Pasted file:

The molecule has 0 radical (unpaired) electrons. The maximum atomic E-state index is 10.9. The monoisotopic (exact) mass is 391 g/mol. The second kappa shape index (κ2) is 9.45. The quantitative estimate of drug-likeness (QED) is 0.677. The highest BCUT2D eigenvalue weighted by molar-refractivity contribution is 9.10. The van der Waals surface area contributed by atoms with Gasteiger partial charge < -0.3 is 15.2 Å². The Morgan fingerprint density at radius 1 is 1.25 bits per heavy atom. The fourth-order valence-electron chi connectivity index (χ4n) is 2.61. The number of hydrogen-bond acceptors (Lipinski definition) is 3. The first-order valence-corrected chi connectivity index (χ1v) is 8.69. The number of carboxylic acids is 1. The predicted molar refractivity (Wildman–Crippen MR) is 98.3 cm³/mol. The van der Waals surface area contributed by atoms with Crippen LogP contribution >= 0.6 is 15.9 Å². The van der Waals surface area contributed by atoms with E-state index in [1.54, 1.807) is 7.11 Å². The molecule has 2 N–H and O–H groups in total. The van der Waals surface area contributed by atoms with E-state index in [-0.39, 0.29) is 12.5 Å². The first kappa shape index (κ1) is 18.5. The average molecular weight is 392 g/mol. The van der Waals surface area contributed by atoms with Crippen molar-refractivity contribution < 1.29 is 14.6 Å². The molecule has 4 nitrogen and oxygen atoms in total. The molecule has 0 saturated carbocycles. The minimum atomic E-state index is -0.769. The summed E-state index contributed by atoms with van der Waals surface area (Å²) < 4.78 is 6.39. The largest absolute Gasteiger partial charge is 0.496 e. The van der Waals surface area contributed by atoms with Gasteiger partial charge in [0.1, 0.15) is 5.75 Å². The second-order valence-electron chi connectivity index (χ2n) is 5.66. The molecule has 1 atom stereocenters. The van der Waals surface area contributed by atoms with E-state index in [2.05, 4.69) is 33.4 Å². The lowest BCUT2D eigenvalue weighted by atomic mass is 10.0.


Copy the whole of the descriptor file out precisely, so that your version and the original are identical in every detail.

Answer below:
The molecule has 0 radical (unpaired) electrons. The maximum atomic E-state index is 10.9. The monoisotopic (exact) mass is 391 g/mol. The second kappa shape index (κ2) is 9.45. The quantitative estimate of drug-likeness (QED) is 0.677. The highest BCUT2D eigenvalue weighted by molar-refractivity contribution is 9.10. The van der Waals surface area contributed by atoms with Gasteiger partial charge < -0.3 is 15.2 Å². The Morgan fingerprint density at radius 1 is 1.25 bits per heavy atom. The fourth-order valence-electron chi connectivity index (χ4n) is 2.61. The number of hydrogen-bond acceptors (Lipinski definition) is 3. The first-order valence-corrected chi connectivity index (χ1v) is 8.69. The number of carboxylic acids is 1. The predicted molar refractivity (Wildman–Crippen MR) is 98.3 cm³/mol. The van der Waals surface area contributed by atoms with Crippen LogP contribution >= 0.6 is 15.9 Å². The van der Waals surface area contributed by atoms with E-state index in [1.54, 1.807) is 7.11 Å². The molecule has 2 N–H and O–H groups in total. The van der Waals surface area contributed by atoms with E-state index in [-0.39, 0.29) is 12.5 Å². The first kappa shape index (κ1) is 18.5. The average molecular weight is 392 g/mol. The van der Waals surface area contributed by atoms with Crippen molar-refractivity contribution < 1.29 is 14.6 Å². The molecule has 4 nitrogen and oxygen atoms in total. The molecule has 0 saturated carbocycles. The minimum atomic E-state index is -0.769. The summed E-state index contributed by atoms with van der Waals surface area (Å²) < 4.78 is 6.39. The largest absolute Gasteiger partial charge is 0.496 e. The van der Waals surface area contributed by atoms with Gasteiger partial charge in [0.1, 0.15) is 5.75 Å². The second-order valence-electron chi connectivity index (χ2n) is 5.66. The molecule has 1 atom stereocenters. The van der Waals surface area contributed by atoms with E-state index in [2.05, 4.69) is 33.4 Å². The lowest BCUT2D eigenvalue weighted by atomic mass is 10.0.